This year, for the first time in the history of the state of Israel, Christmas Day will be a public holiday. This is not the result of a sudden concession by the Israeli government to its Christian population or to honour Jerusalem as the birthplace of Christianity. It is simply because Christmas overlaps with an official Jewish holy day, Hanukkah, something which hasn’t happened for more than a century.

Unlike Catholic and Protestant Christmas, which is always on December 25 in the Gregorian calendar, Hanukkah, like other Jewish holy dates, changes each year. All Jewish festivals are reliant on the ancient Hebrew calendar which follows the phases of the moon and according to which we are now in the year 5777, not 2016.

This year, Hanukkah starts on December 24 and finishes on January 1. Next year, 2017, though, it will be prior to Christmas, December 12-20.

Regardless of how the months and days are measured, the collision of Jewish and Christian holy days draws attention to the conflict of calendars in the Holy Land. Five calendars regulate all the festivals, high holidays and fast days of the three monotheistic religions.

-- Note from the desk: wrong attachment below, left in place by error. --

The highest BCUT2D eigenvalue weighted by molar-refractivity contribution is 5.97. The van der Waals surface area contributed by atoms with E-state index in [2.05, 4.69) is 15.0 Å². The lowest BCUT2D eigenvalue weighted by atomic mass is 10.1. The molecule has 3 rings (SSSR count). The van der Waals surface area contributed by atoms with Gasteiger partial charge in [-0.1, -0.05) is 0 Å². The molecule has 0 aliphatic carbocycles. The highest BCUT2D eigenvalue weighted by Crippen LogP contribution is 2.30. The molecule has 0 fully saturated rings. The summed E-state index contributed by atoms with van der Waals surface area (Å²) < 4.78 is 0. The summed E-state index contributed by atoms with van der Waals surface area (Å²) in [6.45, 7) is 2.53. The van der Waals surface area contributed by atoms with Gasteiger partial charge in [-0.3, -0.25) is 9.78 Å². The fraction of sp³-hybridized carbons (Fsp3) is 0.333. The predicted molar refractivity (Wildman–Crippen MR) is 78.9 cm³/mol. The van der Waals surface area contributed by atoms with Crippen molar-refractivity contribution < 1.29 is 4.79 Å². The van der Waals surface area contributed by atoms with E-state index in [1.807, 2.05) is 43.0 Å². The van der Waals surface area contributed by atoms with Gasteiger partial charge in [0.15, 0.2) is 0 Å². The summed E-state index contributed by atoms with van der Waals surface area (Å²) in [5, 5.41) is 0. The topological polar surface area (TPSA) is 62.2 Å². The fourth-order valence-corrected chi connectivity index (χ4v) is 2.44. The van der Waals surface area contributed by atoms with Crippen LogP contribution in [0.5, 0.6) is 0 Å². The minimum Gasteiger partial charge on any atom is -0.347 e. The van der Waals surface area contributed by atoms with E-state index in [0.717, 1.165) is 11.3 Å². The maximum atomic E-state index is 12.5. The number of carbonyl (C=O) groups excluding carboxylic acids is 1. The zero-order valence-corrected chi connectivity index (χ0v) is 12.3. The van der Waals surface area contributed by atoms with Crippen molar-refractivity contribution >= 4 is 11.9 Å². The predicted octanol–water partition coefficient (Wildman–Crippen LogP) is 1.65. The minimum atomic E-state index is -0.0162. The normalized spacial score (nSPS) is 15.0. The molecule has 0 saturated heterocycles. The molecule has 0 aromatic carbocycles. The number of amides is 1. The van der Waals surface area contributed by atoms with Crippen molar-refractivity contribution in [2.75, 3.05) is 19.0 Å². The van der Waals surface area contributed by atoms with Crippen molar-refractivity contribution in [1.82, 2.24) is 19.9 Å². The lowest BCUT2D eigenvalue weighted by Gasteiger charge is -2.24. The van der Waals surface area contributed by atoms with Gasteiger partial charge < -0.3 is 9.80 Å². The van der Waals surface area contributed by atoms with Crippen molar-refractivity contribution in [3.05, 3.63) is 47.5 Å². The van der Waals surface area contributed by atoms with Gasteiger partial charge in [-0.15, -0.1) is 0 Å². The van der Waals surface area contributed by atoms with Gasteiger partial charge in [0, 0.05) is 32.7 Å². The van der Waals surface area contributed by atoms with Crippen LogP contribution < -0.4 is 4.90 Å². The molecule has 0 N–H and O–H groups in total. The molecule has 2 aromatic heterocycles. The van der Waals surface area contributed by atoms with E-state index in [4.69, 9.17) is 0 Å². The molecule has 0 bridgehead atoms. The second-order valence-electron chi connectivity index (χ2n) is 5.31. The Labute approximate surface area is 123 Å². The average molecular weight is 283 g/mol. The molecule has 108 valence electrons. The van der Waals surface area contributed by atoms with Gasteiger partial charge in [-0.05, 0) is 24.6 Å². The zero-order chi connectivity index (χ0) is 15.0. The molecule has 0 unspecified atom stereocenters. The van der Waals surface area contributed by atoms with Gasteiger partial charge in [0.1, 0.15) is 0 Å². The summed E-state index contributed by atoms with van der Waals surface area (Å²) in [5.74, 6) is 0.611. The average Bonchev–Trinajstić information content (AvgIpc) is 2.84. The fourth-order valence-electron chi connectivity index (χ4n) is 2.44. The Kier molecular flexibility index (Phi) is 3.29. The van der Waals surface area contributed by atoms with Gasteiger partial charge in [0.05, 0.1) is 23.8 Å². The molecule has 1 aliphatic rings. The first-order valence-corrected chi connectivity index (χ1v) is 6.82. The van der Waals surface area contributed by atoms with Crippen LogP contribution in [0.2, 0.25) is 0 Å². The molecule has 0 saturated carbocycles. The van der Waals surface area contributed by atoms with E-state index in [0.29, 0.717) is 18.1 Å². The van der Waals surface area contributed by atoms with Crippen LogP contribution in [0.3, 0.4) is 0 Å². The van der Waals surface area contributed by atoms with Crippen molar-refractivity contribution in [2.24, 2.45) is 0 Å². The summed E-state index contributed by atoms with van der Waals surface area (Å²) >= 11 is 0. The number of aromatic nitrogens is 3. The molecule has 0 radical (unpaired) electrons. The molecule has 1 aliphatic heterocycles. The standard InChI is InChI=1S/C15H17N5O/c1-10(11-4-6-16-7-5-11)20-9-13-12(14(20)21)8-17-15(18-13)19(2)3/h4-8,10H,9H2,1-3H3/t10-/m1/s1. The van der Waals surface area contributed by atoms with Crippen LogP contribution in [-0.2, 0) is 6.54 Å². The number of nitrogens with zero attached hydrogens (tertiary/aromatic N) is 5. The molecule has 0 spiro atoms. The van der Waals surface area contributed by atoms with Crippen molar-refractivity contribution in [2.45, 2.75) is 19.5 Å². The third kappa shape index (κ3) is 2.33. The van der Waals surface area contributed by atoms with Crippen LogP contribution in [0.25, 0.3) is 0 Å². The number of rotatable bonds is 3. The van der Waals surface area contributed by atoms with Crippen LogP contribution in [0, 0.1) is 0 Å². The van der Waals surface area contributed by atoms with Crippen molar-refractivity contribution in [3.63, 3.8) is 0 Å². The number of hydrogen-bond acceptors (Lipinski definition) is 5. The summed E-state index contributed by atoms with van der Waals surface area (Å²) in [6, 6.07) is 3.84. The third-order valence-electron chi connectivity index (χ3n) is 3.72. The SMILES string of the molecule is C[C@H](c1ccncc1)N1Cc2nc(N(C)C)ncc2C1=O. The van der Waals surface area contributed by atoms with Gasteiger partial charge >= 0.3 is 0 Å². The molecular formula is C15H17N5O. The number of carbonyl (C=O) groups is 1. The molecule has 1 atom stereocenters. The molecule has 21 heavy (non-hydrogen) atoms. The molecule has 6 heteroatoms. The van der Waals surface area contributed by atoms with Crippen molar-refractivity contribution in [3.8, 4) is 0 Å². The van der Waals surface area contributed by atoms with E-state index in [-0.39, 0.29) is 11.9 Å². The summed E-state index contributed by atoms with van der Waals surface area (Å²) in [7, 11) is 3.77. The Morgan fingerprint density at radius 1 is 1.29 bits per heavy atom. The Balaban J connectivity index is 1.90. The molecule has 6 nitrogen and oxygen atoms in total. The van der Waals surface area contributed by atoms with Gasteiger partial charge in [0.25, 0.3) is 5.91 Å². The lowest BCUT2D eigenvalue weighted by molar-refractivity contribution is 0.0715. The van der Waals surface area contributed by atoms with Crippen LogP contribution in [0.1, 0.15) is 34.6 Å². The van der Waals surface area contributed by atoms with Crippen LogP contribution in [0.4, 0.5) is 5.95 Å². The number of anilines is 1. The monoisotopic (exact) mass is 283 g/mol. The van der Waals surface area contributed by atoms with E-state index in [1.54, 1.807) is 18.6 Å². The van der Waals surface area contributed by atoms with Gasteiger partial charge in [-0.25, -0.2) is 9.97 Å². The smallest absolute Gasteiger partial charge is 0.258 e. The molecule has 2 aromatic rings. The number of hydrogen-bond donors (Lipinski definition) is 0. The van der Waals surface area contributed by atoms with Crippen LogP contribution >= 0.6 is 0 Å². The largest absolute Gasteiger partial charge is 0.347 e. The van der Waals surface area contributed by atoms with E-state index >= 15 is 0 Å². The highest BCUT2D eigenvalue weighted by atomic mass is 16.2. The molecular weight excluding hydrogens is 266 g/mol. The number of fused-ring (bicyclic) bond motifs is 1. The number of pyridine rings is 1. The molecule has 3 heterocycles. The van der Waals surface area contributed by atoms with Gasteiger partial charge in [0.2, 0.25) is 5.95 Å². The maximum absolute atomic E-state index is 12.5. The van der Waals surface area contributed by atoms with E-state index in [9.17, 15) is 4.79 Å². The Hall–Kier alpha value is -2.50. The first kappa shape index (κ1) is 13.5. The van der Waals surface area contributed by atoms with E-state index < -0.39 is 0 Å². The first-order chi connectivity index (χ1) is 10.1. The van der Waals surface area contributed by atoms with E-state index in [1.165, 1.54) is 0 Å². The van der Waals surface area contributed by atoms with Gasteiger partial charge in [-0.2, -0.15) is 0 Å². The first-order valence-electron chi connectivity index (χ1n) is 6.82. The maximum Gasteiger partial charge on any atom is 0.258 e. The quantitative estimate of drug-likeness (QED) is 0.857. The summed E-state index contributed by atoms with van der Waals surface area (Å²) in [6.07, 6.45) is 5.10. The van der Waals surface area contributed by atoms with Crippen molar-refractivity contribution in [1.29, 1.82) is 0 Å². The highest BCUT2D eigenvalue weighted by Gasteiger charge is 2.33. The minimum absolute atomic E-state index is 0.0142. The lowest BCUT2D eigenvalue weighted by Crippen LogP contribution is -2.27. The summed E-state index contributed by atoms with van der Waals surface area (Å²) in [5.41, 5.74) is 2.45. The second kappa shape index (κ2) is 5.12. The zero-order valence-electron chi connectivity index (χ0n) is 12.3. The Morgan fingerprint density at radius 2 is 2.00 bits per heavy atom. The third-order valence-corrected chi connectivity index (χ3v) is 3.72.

Few of the millions of viewers who watch the televised Midnight Mass in the Church of the Nativity on December 25 realise that they are seeing the first of a trio of Christmas Days in the Holy Land. Three Christmas Days are marked across Israel and the occupied Palestinian territories by the different Christian communities, resulting in three Christmases on different dates in the same towns.

Although Jesus observed the Hebrew lunar calendar, which continues to be the official calendar of both Judaism and Israel, the Julian calendar, which had been initiated by Julius Caesar in 46BC to reform the Roman calendar, was then the calendar of the Roman administrators of Palestine. The Islamic (Hijri) calendar is also lunar.

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